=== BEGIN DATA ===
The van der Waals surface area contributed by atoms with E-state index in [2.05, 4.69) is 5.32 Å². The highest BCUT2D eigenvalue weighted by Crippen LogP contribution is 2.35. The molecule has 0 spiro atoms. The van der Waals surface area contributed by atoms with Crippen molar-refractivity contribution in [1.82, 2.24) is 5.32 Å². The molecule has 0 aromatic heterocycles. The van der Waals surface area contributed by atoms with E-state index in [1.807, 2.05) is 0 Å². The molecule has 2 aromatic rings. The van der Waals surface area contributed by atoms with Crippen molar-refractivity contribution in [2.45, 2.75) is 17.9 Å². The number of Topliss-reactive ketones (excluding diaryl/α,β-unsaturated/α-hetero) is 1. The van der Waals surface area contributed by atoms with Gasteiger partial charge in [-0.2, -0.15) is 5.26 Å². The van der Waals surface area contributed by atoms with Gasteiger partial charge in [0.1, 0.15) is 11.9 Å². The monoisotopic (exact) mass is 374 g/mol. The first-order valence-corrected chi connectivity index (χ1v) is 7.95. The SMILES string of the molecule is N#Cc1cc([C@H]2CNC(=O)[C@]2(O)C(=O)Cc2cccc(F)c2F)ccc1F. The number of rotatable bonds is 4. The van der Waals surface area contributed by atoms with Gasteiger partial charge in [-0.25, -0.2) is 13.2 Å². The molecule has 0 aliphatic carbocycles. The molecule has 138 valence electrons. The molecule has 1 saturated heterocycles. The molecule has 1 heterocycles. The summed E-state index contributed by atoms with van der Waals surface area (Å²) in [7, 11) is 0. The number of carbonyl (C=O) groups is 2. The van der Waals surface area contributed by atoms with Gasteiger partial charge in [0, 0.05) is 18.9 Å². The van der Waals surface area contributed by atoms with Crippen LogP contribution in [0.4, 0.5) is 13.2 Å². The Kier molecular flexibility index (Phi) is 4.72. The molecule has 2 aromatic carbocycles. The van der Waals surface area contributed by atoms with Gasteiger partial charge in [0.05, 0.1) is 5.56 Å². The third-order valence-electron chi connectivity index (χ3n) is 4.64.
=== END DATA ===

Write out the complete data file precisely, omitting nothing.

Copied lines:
The van der Waals surface area contributed by atoms with E-state index in [2.05, 4.69) is 5.32 Å². The highest BCUT2D eigenvalue weighted by Crippen LogP contribution is 2.35. The molecule has 0 spiro atoms. The van der Waals surface area contributed by atoms with Crippen molar-refractivity contribution in [1.82, 2.24) is 5.32 Å². The molecule has 0 aromatic heterocycles. The van der Waals surface area contributed by atoms with E-state index in [1.807, 2.05) is 0 Å². The molecule has 2 aromatic rings. The van der Waals surface area contributed by atoms with Crippen molar-refractivity contribution in [2.45, 2.75) is 17.9 Å². The number of Topliss-reactive ketones (excluding diaryl/α,β-unsaturated/α-hetero) is 1. The van der Waals surface area contributed by atoms with Gasteiger partial charge in [-0.2, -0.15) is 5.26 Å². The van der Waals surface area contributed by atoms with Gasteiger partial charge in [0.1, 0.15) is 11.9 Å². The monoisotopic (exact) mass is 374 g/mol. The first-order valence-corrected chi connectivity index (χ1v) is 7.95. The SMILES string of the molecule is N#Cc1cc([C@H]2CNC(=O)[C@]2(O)C(=O)Cc2cccc(F)c2F)ccc1F. The number of rotatable bonds is 4. The van der Waals surface area contributed by atoms with Gasteiger partial charge in [-0.25, -0.2) is 13.2 Å². The molecule has 0 aliphatic carbocycles. The molecule has 138 valence electrons. The molecule has 1 saturated heterocycles. The molecule has 1 heterocycles. The summed E-state index contributed by atoms with van der Waals surface area (Å²) in [7, 11) is 0. The number of carbonyl (C=O) groups is 2. The van der Waals surface area contributed by atoms with Gasteiger partial charge in [0, 0.05) is 18.9 Å². The van der Waals surface area contributed by atoms with Crippen LogP contribution in [0.4, 0.5) is 13.2 Å². The Kier molecular flexibility index (Phi) is 4.72. The molecule has 2 aromatic carbocycles. The van der Waals surface area contributed by atoms with Gasteiger partial charge in [0.05, 0.1) is 5.56 Å². The third-order valence-electron chi connectivity index (χ3n) is 4.64.